Moving on…

Our tax code/policy is disgustingly over-complicated and wrought with all manner of perverse incentive.  Should those who make alot of money be expected to help the plight of those who make very little?  Sure, to a point, but as it stands now, I think the subsidies from the “rich” to the “poor” are both too many and too much.  Of course, we could similarly criticize the subsidies “the rich” (and businesses) are granted in the form of generous and plentiful tax deductions, but that’s a much longer discussion for another time.

Here’s what’s certain: Over the past 20 years (well, ’86-’07), GDP has increased 3.02%/year and has been positive for every year except once, in 1991, and even then, it was only -0.23%.  Meanwhile, average tax rates for the top 1%, 10%, and 25% have gone down on average 1.64%, 0.79%, and 0.67% respectively over this period.

Chew on that: When we cut taxes, we experienced significant economic growth, +87% GDP from 1986-2007. Many have argued that this # would be even higher if “The Rich” (usually arbitrarily defined as those who make more than $200,000 or $250,000) were taxed more heavily based on comparisons to prior periods when taxes and GDP growth were higher.  Most of these comparisons are false, in that they ignore fundamental shifts in reality.  Our economy, population, and relative standing in the world today  (to say nothing of any # of other variables) is NOTHING like it was generations ago, so any fair comparison would have to somehow adjust for this, and I’m not entirely sure that’s even possible (or how one would go about doing so if it were).

Are tax rates at their optimal point to maximize economic growth?  I’m not sure, nor am I’m sure anyone else knows what that optimal tax rates would be.  Unfortunately, even economists (who should know better than to let their politics inform their analysis) not to mention pundits and politicians are really just political ideologues sputtering-forth nonsense that’s seldom anywhere close to well-informed.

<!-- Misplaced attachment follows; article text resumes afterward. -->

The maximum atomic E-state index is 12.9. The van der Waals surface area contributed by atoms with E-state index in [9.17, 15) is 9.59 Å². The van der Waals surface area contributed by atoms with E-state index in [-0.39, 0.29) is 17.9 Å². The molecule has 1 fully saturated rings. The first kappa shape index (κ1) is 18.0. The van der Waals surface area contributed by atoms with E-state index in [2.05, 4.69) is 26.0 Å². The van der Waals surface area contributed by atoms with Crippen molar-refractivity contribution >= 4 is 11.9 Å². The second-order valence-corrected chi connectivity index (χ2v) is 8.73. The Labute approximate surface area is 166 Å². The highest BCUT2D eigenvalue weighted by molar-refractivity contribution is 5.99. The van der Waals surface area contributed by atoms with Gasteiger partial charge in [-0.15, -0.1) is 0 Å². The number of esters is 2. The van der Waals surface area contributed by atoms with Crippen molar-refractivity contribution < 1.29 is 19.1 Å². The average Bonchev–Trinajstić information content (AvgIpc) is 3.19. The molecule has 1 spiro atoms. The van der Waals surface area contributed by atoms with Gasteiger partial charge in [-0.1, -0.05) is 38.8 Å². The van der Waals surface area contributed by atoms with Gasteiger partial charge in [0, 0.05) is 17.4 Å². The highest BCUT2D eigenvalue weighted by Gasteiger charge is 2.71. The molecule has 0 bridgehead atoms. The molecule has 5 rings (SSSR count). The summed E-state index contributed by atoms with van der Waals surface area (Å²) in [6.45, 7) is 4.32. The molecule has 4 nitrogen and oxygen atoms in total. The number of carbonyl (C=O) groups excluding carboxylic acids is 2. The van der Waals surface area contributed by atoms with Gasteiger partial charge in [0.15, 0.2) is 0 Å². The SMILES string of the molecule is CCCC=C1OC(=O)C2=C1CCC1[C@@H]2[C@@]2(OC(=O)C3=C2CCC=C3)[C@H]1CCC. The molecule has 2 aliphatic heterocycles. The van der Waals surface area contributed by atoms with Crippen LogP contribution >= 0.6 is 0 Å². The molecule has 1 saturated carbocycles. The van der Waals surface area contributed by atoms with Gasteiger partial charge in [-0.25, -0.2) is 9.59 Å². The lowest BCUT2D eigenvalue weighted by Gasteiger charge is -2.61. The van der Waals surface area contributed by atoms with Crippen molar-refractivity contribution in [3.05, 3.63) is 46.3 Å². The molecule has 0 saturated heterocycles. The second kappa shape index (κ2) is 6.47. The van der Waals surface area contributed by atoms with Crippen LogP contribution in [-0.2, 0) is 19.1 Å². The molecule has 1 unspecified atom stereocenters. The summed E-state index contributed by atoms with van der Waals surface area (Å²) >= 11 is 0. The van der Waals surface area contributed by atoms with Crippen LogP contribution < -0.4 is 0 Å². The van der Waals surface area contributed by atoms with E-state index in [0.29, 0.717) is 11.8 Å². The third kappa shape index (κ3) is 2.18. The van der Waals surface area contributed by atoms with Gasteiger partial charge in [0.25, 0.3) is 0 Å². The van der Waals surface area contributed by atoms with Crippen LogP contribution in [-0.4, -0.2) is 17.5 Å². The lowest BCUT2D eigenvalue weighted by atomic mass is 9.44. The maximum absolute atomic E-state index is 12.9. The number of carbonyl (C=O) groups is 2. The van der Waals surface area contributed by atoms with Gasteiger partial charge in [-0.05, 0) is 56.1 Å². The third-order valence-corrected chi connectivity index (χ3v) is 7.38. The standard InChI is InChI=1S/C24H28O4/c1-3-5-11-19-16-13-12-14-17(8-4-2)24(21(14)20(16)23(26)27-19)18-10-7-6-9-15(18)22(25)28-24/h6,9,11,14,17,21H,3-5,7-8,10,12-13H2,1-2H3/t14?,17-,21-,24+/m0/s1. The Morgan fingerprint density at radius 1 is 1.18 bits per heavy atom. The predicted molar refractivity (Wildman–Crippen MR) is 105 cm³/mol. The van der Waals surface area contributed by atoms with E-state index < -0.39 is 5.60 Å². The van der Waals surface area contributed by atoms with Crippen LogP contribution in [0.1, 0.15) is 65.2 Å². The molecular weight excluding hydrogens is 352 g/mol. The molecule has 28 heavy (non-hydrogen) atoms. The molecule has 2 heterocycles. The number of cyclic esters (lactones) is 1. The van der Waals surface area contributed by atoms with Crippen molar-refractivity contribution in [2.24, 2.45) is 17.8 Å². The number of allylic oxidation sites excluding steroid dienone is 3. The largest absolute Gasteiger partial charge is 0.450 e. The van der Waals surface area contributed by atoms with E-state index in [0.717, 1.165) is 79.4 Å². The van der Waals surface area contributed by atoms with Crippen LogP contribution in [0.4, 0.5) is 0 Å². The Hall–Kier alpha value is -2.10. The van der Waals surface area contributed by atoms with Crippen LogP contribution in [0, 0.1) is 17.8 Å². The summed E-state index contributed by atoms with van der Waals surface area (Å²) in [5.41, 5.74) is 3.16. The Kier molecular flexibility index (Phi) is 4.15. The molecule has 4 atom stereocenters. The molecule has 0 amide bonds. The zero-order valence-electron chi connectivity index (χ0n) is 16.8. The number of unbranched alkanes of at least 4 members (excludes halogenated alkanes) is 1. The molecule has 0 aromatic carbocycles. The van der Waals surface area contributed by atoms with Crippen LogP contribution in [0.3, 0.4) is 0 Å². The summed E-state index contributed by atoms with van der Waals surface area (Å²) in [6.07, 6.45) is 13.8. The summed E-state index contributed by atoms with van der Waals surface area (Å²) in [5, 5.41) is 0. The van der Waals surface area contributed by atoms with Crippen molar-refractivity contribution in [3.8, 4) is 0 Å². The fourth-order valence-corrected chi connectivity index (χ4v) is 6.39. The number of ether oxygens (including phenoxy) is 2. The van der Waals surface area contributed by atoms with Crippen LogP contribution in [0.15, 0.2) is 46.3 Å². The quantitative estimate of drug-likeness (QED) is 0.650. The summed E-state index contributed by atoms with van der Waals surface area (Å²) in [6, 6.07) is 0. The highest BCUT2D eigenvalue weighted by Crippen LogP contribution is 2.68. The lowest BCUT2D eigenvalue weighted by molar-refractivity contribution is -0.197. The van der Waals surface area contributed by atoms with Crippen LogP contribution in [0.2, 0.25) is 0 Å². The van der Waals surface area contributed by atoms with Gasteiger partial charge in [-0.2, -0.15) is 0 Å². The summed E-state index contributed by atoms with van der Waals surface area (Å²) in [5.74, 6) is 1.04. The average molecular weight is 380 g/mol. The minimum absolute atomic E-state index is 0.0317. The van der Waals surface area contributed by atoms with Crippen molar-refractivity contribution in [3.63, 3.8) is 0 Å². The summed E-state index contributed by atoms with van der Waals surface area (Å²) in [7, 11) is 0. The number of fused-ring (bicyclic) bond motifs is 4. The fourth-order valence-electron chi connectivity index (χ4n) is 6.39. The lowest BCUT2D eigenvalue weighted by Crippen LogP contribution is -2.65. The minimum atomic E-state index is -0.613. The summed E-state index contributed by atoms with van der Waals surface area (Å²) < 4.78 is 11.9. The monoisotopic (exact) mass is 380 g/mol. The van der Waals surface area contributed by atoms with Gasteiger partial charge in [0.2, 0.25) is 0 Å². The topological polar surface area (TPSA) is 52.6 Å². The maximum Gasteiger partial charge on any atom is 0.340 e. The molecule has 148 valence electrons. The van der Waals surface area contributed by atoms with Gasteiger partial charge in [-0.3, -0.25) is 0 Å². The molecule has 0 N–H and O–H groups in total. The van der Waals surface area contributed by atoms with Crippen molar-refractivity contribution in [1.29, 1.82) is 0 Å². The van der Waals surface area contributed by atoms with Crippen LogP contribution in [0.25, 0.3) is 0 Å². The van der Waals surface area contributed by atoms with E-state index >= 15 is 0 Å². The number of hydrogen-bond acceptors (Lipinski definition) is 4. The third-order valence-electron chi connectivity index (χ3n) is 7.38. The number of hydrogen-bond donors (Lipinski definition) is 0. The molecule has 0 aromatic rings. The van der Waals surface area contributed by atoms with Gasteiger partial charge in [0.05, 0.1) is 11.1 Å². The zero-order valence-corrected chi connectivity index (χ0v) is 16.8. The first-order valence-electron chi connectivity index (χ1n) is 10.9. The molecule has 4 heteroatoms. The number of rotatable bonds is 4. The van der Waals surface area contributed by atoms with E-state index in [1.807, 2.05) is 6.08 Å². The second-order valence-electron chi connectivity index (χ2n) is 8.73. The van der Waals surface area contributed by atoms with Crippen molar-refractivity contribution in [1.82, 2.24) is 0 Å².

To answer some of the commentors questions/concerns, here’s some more info/analysis/explanation from the Tax Foundation, also via Alea

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12 Responses to “Who the REAL Taxpayers Are & Why Income Inequality Isn’t Nearly As Bad As Critics Claim”

  1. Dennis Hagan February 13, 2011 at 9:17 pm #

    If 36,000 is is such a good living why are the rich afraid to live on it?

    • Economic Freedom February 14, 2011 at 12:51 am #

      If 36,000 is is such a good living why are the rich afraid to live on it?

      Genius.

      The rich in China and India are not afraid to live on it. The rich in the United States have more options. More to the point: many of the rich in the U.S. started out in their early careers earning even less than $36,000. Instead of whining about it and holding out their hands demanding more from the state, they used their time and creativity to produce something that people wanted and became rich as a result.

      Most infuriating to the rest of the world about this historical fact, many of these American upstarts didn’t even have a college education or diploma “entitling” them to their later success.

      Those better options were the result of a longer national history that valued economic freedom, protected private property, maintained a stable monetary unit (based on a commodity such as gold), enforced contracts, lived according to the rule of law, etc.

      China and India are just learning the value of these things now — it’ll be awhile before they catch up to us despite their nominally high rates of GDP growth — whereas we in the U.S. are actually beginning to forget about them in favor of central planning by self-anointed elites.